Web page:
Ships with a length of 200 meters and a draft of 10 meters can dock at Chittagong Port

Ships with a length of 200 meters and a draft of 10 meters can dock at Chittagong Port
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In a circular dated March 19, the CPA announced that ships with a length of 200 meters and a draft of 10 meters can now dock at the Landungsbrücken.

“Vessels with an overall length of up to 200 meters and a draft of 10 meters are allowed to dock at Landungsbrücken in real time, depending on the prevailing hydrological conditions,” the port authority circular reads.

Previously, ships that were 190 meters long and had a draft of up to 9.5 meters and had a capacity of up to 2,200 TEU were allowed to moor at the piers. With the same length and water depth, a bulk carrier can transport less than 30,000 tons of cargo.

The new length and allowable water draft will allow over 3,000 TEU ships to call at Chittagong’s piers, while bulk carriers can dock with 40,000 tons of cargo.

Faced with repeated requests from shippers and overseas shipping lines to accommodate larger vessels, in November 2020 the Port Authority commissioned London-based consultancy HR Wallingford to study the port’s navigation capacity.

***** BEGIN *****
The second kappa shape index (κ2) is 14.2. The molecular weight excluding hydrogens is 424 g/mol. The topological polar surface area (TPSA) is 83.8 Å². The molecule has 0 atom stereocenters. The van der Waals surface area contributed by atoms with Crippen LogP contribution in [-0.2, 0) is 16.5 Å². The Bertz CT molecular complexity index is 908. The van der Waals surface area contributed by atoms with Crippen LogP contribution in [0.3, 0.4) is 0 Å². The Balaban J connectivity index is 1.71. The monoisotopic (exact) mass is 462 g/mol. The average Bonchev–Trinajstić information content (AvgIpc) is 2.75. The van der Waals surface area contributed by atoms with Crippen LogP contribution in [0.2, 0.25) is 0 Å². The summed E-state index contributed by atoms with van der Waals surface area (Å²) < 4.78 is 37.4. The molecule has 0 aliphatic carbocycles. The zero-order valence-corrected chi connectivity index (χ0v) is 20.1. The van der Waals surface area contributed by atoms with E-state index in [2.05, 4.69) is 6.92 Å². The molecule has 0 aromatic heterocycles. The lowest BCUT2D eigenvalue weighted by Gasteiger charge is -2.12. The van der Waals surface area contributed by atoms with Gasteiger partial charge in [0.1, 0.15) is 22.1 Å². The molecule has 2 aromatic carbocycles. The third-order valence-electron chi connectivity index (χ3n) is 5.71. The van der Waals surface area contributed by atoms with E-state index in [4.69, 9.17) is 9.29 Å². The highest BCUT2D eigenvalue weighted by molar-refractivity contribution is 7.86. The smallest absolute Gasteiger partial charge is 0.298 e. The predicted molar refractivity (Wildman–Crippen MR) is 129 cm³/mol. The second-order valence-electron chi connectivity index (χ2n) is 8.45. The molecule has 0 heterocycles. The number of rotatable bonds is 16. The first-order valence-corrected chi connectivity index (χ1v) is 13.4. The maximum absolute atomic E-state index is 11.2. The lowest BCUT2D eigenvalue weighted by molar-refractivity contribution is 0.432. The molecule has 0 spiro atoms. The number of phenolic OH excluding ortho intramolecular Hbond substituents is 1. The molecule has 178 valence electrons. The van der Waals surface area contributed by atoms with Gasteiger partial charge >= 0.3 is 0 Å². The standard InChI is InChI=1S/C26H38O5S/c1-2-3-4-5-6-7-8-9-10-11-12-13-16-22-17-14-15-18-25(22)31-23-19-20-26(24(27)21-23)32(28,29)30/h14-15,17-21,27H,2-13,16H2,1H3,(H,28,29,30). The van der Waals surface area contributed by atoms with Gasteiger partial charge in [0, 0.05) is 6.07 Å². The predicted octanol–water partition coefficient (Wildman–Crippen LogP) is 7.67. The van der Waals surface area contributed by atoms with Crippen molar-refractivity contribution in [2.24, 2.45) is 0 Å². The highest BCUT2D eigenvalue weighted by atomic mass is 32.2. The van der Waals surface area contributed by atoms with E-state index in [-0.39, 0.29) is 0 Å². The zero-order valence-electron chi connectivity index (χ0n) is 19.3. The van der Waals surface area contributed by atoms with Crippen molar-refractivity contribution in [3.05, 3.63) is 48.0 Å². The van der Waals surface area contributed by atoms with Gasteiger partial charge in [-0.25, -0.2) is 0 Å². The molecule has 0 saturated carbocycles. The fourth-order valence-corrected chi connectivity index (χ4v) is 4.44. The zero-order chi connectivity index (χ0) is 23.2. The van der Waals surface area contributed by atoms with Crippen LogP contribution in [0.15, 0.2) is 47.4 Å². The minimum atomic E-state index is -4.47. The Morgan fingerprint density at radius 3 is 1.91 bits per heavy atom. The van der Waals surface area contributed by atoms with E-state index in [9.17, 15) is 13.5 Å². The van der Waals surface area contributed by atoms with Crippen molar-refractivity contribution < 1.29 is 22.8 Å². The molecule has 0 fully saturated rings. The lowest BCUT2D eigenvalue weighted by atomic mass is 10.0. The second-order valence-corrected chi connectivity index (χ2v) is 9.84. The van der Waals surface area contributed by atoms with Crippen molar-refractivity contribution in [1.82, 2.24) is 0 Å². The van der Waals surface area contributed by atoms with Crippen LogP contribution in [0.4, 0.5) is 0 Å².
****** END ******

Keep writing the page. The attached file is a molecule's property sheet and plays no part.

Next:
The company conducted a hydrological and hydraulic study, based on which the Port Authority dredged some parts of the Karnaphuli River.

As a result, the CPA Board approved the berthing of vessels 200 meters long and 10 meters draft in a decision last December 27, but the decision had no effect as no circular was issued.

On January 16 of this year, the Port Authority conducted a trial run to accommodate larger ships and a Marshall Islands flagship, MV Common Atlas, which was moored at a jetty in the port.

In addition, on February 26, 2023, another large vessel measuring 200 meters in size also anchored at the newly built Patenga Container Terminal, proving that the fairway and berth were suitable for docking larger vessels.

Syed Mohammad Arif, chairman of the Bangladesh Shipping Agents Association (BSAA), said the FE welcomed the issuance of a circular allowing larger vessels to dock, noting that it will help reduce import costs and also reduce congestion on the port to decrease.

“Allowing larger vessels will benefit everyone immensely,” he said.

He said the number of vessels required to transport cargo to and from Chittagong will decrease under the new decision as larger vessels will carry larger volumes from now on.

Arif said the BSAA members, which mainly represent foreign shipping companies, would now notify their principals of the change, who would then decide whether to use larger vessels on the Chittagong route.


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